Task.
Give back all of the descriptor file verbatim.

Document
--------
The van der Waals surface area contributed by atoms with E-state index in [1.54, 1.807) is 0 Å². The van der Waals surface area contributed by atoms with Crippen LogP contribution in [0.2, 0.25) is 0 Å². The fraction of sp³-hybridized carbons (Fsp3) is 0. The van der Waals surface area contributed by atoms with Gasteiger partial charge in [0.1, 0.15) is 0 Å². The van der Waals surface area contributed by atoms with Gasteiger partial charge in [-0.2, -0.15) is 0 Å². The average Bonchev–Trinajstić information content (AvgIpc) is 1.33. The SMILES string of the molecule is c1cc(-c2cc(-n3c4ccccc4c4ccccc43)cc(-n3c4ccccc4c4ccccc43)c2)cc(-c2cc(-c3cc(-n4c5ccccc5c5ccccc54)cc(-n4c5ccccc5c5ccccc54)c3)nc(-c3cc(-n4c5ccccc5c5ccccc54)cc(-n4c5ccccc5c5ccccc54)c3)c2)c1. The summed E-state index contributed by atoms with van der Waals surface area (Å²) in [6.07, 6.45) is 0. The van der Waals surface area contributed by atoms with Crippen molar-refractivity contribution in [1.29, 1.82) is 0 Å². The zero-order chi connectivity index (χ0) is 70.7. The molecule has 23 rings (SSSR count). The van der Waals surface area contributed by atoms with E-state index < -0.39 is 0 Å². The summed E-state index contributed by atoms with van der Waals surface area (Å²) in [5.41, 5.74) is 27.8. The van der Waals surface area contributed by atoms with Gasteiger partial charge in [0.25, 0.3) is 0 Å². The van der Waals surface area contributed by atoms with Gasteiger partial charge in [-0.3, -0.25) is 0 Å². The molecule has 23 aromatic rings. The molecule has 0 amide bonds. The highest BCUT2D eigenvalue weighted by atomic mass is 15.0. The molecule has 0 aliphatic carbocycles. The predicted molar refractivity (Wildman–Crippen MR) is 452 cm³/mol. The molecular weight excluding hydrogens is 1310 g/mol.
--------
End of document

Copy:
The van der Waals surface area contributed by atoms with E-state index in [1.54, 1.807) is 0 Å². The van der Waals surface area contributed by atoms with Crippen LogP contribution in [0.2, 0.25) is 0 Å². The fraction of sp³-hybridized carbons (Fsp3) is 0. The van der Waals surface area contributed by atoms with Gasteiger partial charge in [0.1, 0.15) is 0 Å². The van der Waals surface area contributed by atoms with Gasteiger partial charge in [-0.2, -0.15) is 0 Å². The average Bonchev–Trinajstić information content (AvgIpc) is 1.33. The SMILES string of the molecule is c1cc(-c2cc(-n3c4ccccc4c4ccccc43)cc(-n3c4ccccc4c4ccccc43)c2)cc(-c2cc(-c3cc(-n4c5ccccc5c5ccccc54)cc(-n4c5ccccc5c5ccccc54)c3)nc(-c3cc(-n4c5ccccc5c5ccccc54)cc(-n4c5ccccc5c5ccccc54)c3)c2)c1. The summed E-state index contributed by atoms with van der Waals surface area (Å²) in [6.07, 6.45) is 0. The van der Waals surface area contributed by atoms with Crippen molar-refractivity contribution in [1.29, 1.82) is 0 Å². The zero-order chi connectivity index (χ0) is 70.7. The molecule has 23 rings (SSSR count). The van der Waals surface area contributed by atoms with E-state index < -0.39 is 0 Å². The summed E-state index contributed by atoms with van der Waals surface area (Å²) in [5.41, 5.74) is 27.8. The van der Waals surface area contributed by atoms with Gasteiger partial charge in [0.25, 0.3) is 0 Å². The van der Waals surface area contributed by atoms with Gasteiger partial charge in [-0.3, -0.25) is 0 Å². The molecule has 23 aromatic rings. The molecule has 0 amide bonds. The highest BCUT2D eigenvalue weighted by atomic mass is 15.0. The molecule has 0 aliphatic carbocycles. The predicted molar refractivity (Wildman–Crippen MR) is 452 cm³/mol. The molecular weight excluding hydrogens is 1310 g/mol.